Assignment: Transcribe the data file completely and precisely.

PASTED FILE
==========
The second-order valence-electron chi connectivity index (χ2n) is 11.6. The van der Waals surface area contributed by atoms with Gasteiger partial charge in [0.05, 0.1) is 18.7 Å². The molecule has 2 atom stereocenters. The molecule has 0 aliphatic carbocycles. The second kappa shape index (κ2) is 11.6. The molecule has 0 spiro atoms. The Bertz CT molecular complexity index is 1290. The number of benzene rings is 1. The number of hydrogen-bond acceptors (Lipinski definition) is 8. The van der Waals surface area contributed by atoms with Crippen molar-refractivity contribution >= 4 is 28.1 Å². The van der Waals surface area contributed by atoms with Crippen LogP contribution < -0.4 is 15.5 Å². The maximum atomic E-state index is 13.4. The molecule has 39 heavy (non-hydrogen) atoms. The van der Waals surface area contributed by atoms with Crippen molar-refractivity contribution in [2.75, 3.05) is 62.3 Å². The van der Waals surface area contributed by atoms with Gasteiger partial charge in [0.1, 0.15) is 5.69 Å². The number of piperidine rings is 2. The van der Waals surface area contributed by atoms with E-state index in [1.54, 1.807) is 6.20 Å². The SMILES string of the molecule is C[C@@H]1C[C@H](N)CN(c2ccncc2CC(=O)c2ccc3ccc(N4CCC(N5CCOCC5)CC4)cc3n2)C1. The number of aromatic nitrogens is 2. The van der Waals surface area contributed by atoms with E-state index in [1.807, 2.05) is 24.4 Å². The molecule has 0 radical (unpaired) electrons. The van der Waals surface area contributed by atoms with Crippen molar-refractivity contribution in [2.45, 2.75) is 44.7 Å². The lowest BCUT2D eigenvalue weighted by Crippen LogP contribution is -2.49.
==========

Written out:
The second-order valence-electron chi connectivity index (χ2n) is 11.6. The van der Waals surface area contributed by atoms with Gasteiger partial charge in [0.05, 0.1) is 18.7 Å². The molecule has 2 atom stereocenters. The molecule has 0 aliphatic carbocycles. The second kappa shape index (κ2) is 11.6. The molecule has 0 spiro atoms. The Bertz CT molecular complexity index is 1290. The number of benzene rings is 1. The number of hydrogen-bond acceptors (Lipinski definition) is 8. The van der Waals surface area contributed by atoms with Crippen molar-refractivity contribution >= 4 is 28.1 Å². The van der Waals surface area contributed by atoms with Crippen LogP contribution < -0.4 is 15.5 Å². The maximum atomic E-state index is 13.4. The molecule has 39 heavy (non-hydrogen) atoms. The van der Waals surface area contributed by atoms with Crippen molar-refractivity contribution in [2.75, 3.05) is 62.3 Å². The van der Waals surface area contributed by atoms with Gasteiger partial charge in [0.1, 0.15) is 5.69 Å². The number of piperidine rings is 2. The van der Waals surface area contributed by atoms with E-state index in [1.54, 1.807) is 6.20 Å². The SMILES string of the molecule is C[C@@H]1C[C@H](N)CN(c2ccncc2CC(=O)c2ccc3ccc(N4CCC(N5CCOCC5)CC4)cc3n2)C1. The number of aromatic nitrogens is 2. The van der Waals surface area contributed by atoms with E-state index in [1.807, 2.05) is 24.4 Å². The molecule has 0 radical (unpaired) electrons. The van der Waals surface area contributed by atoms with Crippen molar-refractivity contribution in [2.45, 2.75) is 44.7 Å². The lowest BCUT2D eigenvalue weighted by Crippen LogP contribution is -2.49.